At TFL, our go-to test for a vehicle’s Voice Command system and Navigation is to ask it to take us to lunch at Snarf’s Sandwiches in Boulder. The name is challenging for systems to decipher, and the range of voices amongst the TFL crew from André Russian accent to Nathan’s SoCal drawl result in some systems doing better than others. The ultimate goal is to find the set up that allows us to simply say, “Take me to/Go to/Find Snarf’s,” and have it serve up the correct address just as it would if we were speaking to Alexa or Siri or Google Now.
Except for the Chevy, all the vehicles were equipped with on-board navigation. Each was given a Pass or Fail grade no matter how many steps were involved to get to a successful result.
Voice Command Fails
The Understood, Voice Command Winners
Audi Q3 – The clear winner. Press one button, say “Find Snarf’s” and that’s it.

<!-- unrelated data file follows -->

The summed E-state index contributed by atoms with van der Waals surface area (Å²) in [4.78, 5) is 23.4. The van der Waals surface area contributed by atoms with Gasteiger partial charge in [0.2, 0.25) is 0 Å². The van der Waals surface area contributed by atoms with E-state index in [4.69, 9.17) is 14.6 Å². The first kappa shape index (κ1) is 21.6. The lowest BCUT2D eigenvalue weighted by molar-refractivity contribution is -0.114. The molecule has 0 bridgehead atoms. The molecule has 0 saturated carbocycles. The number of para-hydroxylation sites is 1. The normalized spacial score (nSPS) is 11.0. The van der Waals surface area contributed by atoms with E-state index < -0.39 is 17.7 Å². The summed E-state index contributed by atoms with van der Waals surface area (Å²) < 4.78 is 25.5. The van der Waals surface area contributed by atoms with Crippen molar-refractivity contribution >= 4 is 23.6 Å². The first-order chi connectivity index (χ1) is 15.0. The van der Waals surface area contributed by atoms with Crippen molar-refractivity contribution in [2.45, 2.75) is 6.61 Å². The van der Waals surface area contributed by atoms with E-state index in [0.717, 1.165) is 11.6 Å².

Chevy Equinox* – While the vehicle didn’t have navigation, it did have OnStar available. We pressed the button, spoke to a live person who found Snarf’s and then sent the turn-by-turn instructions to the vehicle.
Trucks That Wouldn’t Do as Told
Does CarPlay and Android Auto Make This Test Irrelevant?
With the advent of both Apple CarPlay and Android Auto being integrated into more and more vehicles, will there even be a need for OEM nav system integration? Both mobile systems’ voice commands will work through a vehicle’s voice command system. Plus they usually work faster and more reliably than manufacturers’ systems. And even bigger plus, there’s no upcharge like there is for getting a navigation system on a vehicle.
Let us know what you think in the comments. And definitely share your experiences with any voice command systems not on our list above.